New York Post editorial reports on PMW findings on PA naming schools after terrorists
Interpol’s invitation to terrorism
By Post Editorial Board
It’s hard to think the world could get more dangerous, but it just did — as Interpol accepted the nonexistent “state of Palestine” as a member. Who’s next, ISIS?
In a secret ballot Wednesday by the international police group’s General Assembly, 75 nations agreed to accept the Palestinians’ bid for inclusion, with 24 voting nay and 34 abstentions. The secrecy ensured that no country would pay a price for its vote, so nations were free to express their true anti-Israel/anti-Semitic hostility — and thus provide a better (and more depressing) picture of how extensive that hate really is. Make no mistake: Israel has much to lose here. It’s not just that yet another international body has recognized “Palestine” (the UN, UNESCO and other groups have all offered it some form of membership), thereby boosting its standing.
Worse: Palestinians can now try to use Interpol to push bogus “law-enforcement” efforts (travel bans, extraditions, etc.) aimed at Israelis. Worse yet: Sensitive Interpol intel may fall into the hands of Palestinian terror groups.
Think about it: Washington has designated Hamas, one of the two groups that run “Palestine,” as a terrorist organization. The other, the Fatah-led Palestinian Authority, also backs terror, albeit less systematically. Just this week, Fatah praised Tuesday’s attack by a Palestinian terrorist that left three Israelis dead. The PA reportedly will pay his family $1,700, plus $740 a month for life [exposed by PMW, Ed.].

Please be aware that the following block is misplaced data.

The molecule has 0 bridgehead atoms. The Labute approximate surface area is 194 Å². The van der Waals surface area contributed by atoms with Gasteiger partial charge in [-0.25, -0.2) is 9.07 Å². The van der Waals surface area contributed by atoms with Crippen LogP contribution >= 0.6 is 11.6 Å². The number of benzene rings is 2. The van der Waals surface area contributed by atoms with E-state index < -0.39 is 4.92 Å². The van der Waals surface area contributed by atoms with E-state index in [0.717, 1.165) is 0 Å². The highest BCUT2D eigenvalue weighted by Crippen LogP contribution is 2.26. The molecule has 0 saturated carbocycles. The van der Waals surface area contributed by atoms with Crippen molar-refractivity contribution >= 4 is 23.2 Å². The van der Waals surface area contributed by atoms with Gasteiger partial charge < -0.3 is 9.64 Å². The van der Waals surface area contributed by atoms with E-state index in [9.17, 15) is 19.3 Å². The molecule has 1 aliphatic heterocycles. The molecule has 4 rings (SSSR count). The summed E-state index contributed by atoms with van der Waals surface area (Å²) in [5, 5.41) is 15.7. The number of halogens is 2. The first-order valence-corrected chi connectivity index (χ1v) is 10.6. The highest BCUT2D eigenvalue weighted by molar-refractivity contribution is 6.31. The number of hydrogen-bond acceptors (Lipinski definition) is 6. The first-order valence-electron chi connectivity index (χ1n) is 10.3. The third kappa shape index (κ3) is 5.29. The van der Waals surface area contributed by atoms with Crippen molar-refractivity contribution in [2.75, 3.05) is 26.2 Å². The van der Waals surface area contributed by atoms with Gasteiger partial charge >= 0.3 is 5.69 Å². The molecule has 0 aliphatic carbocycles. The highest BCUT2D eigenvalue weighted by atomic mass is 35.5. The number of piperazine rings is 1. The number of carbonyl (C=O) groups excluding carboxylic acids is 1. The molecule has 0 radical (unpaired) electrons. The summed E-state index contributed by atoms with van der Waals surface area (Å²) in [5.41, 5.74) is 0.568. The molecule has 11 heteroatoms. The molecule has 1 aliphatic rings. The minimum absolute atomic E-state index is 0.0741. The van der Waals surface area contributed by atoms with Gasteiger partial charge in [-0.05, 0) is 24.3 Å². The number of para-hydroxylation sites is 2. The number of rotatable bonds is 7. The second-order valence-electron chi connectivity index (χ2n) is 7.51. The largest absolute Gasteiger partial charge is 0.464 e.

Meanwhile, PA President Mahmoud Abbas regularly incites violence and refuses to stop paying stipends to imprisoned terrorists and the survivors of dead ones. On Wednesday, Palestinian Media Watch noted that 75 Palestinian schools are named for terrorists, Nazi collaborators and the like.
It’s tragic: Nations committed to fighting terror (the United States, Israel) may now have to withhold info from Interpol for fear of leaks — weakening its effectiveness and paving the way for more crime and terror.
Until Palestinian leaders end their support for terrorists, they have no business being part of a police organization.